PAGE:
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If you're looking to advise people in Web commerce today, it's best to look where money is being made. There is such a niche, a niche that has transformed its industry just as the Web promised it would. That niche is travel.

One reason is that travel was heavily automated even before the Web was spun. The dirty secret of most travel agencies was that they were simply computer terminals, working with fairly-complex computers run by Worldspan or Sabre. At its simplest, the Web was simply a new user interface for this system.

That's what Expedia and Travelocity offered. And in most niches (like books) that would have been that--competition would have disappeared as the Web expanded past boom into bust. But that's not what happened--more sites popped up. The airlines tried to capture this value through their Orbitz site. Plus there are a host of “low-price” air sites like Lowestfares and Cheaptickets. These sites, such as Hotels.Com, often specialize in one niche.

The relative success of these sites (they're still out there pitching) proves there's a real industry here. What can they do to be even better? Here are several suggestions:

1. Usability studies. You don't just do these once. You do them continually, and you do them against your competition (to see how you're doing). The aim is always to tweak your site so it's as simple as possible for people to get what they need.

2. Your List Says Thanks. Many sites don't understand the purpose of their opt-in list. It's not a one-way up-sell. It's a two-way means by which you say “thanks.” You must always include a clear means through which recipients of your mail can reach a person (not just a machine). And give your best customers a way to profit from referring friends.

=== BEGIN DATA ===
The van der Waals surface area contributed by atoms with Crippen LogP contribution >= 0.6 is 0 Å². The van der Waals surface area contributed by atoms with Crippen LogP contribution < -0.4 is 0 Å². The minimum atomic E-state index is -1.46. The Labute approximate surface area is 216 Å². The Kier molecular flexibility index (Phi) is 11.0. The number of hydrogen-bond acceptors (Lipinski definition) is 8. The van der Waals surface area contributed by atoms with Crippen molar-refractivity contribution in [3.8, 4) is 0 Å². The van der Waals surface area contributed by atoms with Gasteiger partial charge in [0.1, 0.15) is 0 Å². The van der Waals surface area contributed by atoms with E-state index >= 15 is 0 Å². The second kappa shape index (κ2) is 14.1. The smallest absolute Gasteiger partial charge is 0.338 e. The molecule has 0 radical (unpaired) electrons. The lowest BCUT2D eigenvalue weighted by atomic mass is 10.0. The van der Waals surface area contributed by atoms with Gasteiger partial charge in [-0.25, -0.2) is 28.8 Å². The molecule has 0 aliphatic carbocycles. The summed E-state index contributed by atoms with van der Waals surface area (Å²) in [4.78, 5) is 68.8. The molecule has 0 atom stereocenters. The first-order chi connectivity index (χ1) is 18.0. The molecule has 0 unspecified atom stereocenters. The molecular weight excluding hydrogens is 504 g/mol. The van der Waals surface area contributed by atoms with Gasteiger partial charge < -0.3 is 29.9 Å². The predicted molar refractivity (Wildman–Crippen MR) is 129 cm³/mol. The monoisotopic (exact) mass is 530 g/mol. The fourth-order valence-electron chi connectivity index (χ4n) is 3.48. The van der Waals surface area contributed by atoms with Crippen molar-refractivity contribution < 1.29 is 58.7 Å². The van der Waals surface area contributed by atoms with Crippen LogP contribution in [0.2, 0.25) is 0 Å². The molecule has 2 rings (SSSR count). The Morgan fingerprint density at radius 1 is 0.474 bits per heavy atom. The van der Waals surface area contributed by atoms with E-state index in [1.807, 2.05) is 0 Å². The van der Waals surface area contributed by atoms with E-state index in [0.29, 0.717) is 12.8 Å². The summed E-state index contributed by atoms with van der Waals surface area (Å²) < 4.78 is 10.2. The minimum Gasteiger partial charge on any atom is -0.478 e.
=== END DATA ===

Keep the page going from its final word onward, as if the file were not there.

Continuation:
3. Your Best Deal is Exclusive. Let other sites offer run-of-site prices, even some special deals. But offer your best deals only on your own site. Motel 6 has gotten this Clue.

4. Know Where Your Customers Are. Understand the demographics of your target (Motel 6 customers are different from Four Seasons customers) and concentrate your ad budget there. That doesn't mean using intrinsic targeting (which costs too much). Work out run-of-site deals with those sites where your target lives, and push more ads on those sites that are most successful in bringing customers to you.

5. Two-way. Why don't airlines give out e-mail addresses to passengers so those passengers can pass along complaints? That's the only way you'll find out what improvements you need to make. Letting irate customers vent (and responding politely) also keeps irate customers from becoming ex-customers.

6. Measure everything. The key to success in travel lies in reducing the cost of bringing in customers. Measure your acquisition costs, measure your closing percentages. Keep your eye constantly on the bottom line.

I'll bet that after reading over this list you can come up with your own list. There are a lot of profitable travel sites out there--sites you can profit from by increasing their profitability.

That's where you want to be. Fish where the fish are.

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Dana Blankenhorn  ( is the author of the new book, The Blankenhorn Effect: How to Put Moore's Law to Work for You, available at Amazon.Com.